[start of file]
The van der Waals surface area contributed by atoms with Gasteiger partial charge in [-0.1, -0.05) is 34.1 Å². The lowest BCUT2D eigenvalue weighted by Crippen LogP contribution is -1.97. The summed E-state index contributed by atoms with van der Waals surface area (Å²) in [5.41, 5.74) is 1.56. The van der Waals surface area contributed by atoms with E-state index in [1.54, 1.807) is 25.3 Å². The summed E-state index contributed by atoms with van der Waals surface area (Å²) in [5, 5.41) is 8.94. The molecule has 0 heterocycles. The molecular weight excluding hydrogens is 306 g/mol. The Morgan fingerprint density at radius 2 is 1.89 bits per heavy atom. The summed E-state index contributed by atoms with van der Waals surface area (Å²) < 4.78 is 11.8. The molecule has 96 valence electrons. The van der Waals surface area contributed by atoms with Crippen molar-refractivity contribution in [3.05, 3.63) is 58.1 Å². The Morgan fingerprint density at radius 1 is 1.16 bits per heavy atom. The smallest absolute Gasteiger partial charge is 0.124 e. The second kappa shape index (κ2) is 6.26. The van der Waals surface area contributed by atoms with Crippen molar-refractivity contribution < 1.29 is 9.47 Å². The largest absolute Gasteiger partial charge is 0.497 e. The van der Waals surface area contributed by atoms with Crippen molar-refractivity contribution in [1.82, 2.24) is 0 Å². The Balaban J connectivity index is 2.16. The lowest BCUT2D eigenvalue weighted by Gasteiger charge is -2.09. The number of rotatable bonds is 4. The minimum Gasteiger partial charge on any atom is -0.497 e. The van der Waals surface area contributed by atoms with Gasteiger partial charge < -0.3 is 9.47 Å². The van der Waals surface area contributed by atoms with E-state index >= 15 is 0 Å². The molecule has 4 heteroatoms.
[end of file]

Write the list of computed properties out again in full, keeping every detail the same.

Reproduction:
The van der Waals surface area contributed by atoms with Gasteiger partial charge in [-0.1, -0.05) is 34.1 Å². The lowest BCUT2D eigenvalue weighted by Crippen LogP contribution is -1.97. The summed E-state index contributed by atoms with van der Waals surface area (Å²) in [5.41, 5.74) is 1.56. The van der Waals surface area contributed by atoms with E-state index in [1.54, 1.807) is 25.3 Å². The summed E-state index contributed by atoms with van der Waals surface area (Å²) in [5, 5.41) is 8.94. The molecule has 0 heterocycles. The molecular weight excluding hydrogens is 306 g/mol. The Morgan fingerprint density at radius 2 is 1.89 bits per heavy atom. The summed E-state index contributed by atoms with van der Waals surface area (Å²) < 4.78 is 11.8. The molecule has 96 valence electrons. The van der Waals surface area contributed by atoms with Crippen molar-refractivity contribution in [3.05, 3.63) is 58.1 Å². The Morgan fingerprint density at radius 1 is 1.16 bits per heavy atom. The smallest absolute Gasteiger partial charge is 0.124 e. The second kappa shape index (κ2) is 6.26. The van der Waals surface area contributed by atoms with Crippen molar-refractivity contribution < 1.29 is 9.47 Å². The largest absolute Gasteiger partial charge is 0.497 e. The van der Waals surface area contributed by atoms with Crippen molar-refractivity contribution in [1.82, 2.24) is 0 Å². The Balaban J connectivity index is 2.16. The lowest BCUT2D eigenvalue weighted by Gasteiger charge is -2.09. The number of rotatable bonds is 4. The minimum Gasteiger partial charge on any atom is -0.497 e. The van der Waals surface area contributed by atoms with Gasteiger partial charge < -0.3 is 9.47 Å². The van der Waals surface area contributed by atoms with E-state index >= 15 is 0 Å². The molecule has 4 heteroatoms.